Recent research suggests that an asteroid or comet that collided into Earth 251 million years ago was a key factor in the cascade of events that led to the ?Great Dying,? the biggest extinction in Earth?s history.

The asteroid, similar to the one that killed the dinosaurs, is estimated to have been six to 12 kilometers wide and would have caused considerable damage.

The research, conducted by a group of researchers that included scientists from UR, University of Washington, NASA and New York University, was published in a February issue of Science magazine.

?The impact of a bolide of this size releases an amount of energy that is basically about one million times the largest earthquake recorded during the last century. It was like a magnitude 12.0 earthquake on the Richter scale,? said Robert Poreda, UR professor of earth and environmental sciences.

Cosmic stowaways

Much of the evidence supporting these findings were in the form of cosmic stowaways, such as helium and argon molecules, which were incased in carbon molecules called buckyballs.

The gaseous molecules originated in other parts of the universe and traveled to Earth through the hardy buckyballs as part of the impact from the asteroid.

By conducting measurements, Poreda, post-doctoral associate Andrew Hunt and researchers from the University of Washington proved that the ratios of the gas molecules were indicative of meteorite and comets that must have been formed in space.

?[It is] unlikely that the collision was directly responsible for the extinction,? Washington researcher Luann Becker said in a press release.

?Rather, it may have triggered a series of events, such as the volcanic activity and changes in sea level and climate, that wiped out more than 90 percent of marine animals and about 70 percent of land vertebrates,? she said.

This recent discovery is merely another step in the ongoing research in this area.

In 1996, Becker, Poreda and other colleagues discovered that buckyballs, or fullerenes, near Ontario came from space nearly two billion years ago and arrived on Earth intact.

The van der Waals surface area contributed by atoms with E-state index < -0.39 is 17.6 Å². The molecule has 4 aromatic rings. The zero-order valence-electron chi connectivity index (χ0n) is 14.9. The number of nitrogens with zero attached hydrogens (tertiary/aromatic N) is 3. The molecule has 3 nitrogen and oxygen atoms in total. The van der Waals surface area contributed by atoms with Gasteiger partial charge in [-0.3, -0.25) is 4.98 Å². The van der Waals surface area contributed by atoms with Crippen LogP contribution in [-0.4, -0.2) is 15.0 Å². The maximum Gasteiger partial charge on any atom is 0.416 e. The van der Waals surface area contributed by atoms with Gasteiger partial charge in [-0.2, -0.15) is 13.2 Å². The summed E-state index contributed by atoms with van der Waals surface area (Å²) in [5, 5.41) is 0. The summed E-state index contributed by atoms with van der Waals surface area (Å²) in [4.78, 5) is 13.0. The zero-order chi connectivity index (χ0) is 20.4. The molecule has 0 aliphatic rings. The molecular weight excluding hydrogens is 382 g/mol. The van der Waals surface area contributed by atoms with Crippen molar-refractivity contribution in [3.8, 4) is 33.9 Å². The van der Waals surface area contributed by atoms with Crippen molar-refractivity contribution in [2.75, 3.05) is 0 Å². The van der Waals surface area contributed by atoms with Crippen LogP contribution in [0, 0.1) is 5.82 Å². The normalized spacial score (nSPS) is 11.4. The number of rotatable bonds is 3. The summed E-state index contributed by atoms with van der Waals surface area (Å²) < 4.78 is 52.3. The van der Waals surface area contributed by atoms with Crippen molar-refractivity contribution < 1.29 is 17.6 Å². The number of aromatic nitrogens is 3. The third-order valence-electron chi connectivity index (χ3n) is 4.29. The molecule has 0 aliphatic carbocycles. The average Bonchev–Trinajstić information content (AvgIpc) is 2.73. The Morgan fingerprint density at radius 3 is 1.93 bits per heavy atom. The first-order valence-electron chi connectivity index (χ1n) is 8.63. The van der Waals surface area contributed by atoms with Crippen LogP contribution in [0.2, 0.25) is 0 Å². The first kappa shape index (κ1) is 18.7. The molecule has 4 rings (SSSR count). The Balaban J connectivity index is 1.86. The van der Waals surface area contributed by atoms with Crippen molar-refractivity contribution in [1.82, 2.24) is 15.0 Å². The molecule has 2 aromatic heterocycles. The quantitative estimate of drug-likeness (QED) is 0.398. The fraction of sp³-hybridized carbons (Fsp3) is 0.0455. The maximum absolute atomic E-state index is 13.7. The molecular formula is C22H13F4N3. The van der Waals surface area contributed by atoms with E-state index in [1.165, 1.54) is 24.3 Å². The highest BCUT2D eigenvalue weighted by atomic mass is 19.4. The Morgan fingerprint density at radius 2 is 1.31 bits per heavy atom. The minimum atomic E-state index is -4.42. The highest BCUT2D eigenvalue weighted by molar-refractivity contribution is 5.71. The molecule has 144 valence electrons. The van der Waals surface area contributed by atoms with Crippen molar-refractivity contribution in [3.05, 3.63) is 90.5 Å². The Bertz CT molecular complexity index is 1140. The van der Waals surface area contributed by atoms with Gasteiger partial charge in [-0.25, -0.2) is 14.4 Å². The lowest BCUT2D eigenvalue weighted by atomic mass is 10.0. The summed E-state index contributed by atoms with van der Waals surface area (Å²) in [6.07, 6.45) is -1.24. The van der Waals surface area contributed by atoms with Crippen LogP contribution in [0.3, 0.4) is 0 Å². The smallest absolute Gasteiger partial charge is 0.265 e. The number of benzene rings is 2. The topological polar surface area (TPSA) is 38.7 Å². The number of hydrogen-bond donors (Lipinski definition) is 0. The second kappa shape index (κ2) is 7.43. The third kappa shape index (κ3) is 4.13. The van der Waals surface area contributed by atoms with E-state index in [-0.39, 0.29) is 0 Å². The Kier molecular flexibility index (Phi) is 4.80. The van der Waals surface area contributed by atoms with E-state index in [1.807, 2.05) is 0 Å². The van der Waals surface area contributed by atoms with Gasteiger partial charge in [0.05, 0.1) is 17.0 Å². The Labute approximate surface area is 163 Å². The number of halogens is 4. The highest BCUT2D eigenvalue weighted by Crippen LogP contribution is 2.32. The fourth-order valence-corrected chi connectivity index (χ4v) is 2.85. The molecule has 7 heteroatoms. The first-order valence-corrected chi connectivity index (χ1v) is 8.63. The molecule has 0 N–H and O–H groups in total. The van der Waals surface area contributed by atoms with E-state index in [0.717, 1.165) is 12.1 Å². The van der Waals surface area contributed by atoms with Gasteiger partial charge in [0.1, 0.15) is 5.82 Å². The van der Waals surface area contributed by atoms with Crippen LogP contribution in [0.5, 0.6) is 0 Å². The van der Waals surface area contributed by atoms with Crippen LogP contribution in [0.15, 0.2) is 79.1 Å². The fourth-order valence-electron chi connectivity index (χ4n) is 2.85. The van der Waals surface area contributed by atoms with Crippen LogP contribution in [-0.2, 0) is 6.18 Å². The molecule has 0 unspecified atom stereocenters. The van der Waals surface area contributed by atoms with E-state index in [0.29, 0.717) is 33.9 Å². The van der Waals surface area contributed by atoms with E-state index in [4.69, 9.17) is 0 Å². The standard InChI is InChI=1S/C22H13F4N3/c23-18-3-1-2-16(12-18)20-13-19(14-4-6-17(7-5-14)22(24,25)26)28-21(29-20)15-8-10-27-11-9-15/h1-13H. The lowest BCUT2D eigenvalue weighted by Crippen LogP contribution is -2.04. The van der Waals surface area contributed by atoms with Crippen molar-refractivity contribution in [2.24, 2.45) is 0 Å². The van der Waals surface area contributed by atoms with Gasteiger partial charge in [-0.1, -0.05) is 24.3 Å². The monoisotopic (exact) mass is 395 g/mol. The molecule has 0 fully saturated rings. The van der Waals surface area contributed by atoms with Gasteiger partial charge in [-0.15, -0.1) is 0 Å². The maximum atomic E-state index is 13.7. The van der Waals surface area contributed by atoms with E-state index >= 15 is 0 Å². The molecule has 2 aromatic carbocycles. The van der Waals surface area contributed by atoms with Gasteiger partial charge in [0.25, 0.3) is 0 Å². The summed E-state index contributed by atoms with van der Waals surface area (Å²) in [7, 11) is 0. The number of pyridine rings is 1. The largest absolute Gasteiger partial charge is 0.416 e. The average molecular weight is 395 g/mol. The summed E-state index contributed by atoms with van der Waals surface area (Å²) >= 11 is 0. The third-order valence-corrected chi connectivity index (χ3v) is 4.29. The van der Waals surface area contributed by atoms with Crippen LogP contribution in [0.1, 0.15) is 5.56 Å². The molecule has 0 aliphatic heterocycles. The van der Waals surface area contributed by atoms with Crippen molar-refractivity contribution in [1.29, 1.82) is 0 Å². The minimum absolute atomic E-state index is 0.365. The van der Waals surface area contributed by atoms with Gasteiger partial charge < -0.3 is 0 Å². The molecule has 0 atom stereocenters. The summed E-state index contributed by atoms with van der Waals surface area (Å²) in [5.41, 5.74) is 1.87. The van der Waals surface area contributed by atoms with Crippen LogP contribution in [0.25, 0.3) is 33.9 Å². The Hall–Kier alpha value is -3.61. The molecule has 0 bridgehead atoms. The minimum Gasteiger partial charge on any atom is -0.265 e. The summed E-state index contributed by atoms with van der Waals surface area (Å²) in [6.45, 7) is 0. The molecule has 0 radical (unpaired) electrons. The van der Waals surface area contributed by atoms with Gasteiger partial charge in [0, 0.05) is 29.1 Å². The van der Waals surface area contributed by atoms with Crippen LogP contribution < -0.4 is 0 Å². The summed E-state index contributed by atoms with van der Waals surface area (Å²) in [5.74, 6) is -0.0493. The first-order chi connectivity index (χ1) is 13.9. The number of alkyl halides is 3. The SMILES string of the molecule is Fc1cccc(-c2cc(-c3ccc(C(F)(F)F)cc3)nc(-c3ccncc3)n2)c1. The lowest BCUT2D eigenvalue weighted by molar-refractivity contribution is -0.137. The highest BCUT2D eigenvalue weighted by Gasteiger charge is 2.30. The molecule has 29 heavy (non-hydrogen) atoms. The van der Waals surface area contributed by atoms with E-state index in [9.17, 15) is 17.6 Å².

They also showed that even more complex carbon molecules had survived an impact from space at the same time as the impact that wiped out the dinosaurs

Organic compounds

Their papers have demonstrated how comets and meteorites can deliver organic compounds to Earth, further fuels the theory that early life on Earth could have been instigated by complex carbon compounds from space.

It is possible that the carbon cages could have provided a skeleton for the other molecules that were carried to Earth as well.

Nonetheless, Poreda, who has been doing research in this area for approximately seven years, feels that there is much more to be explored in these areas.

?There are other major mass extinctions over the past 500 million years, and one of the things to provide more closure is to look for impact-related materials at the boundaries, or more clear-cut evidence for the association between these major extinctions,? he said.

He also intends to delve more into the fullerenes? roles in the origin of the Earth.

He will investigate the possibility that the fullerenes had the ability to contain noble gases, which would have caused them to be some of the major carriers of the Earth?s early atmosphere.

?We are trying to clarify whether fullerenes could provide carrier phases for the gases like helium, neon, and argon. Did they come from Earth?s interior or were they a result of bombardment?? Poreda said.

Skepticism

Along the way, though, there has been some skepticism with respect to the scientists? research. Because of its abstractness, many people have not been willing to accept the theories, which contradict conventional wisdom in many ways.

However, Poreda remains optimistic.

?It is exciting to get vindication because people didn?t really understand what we were doing, and it was frustrating because they didn?t understand,? he said.

We think we have much stronger evidence now, so it?s gaining more acceptance, and this is gratifying,? he continued. ?We have a long way to go, though, before we get all the pieces of the puzzle put together.?



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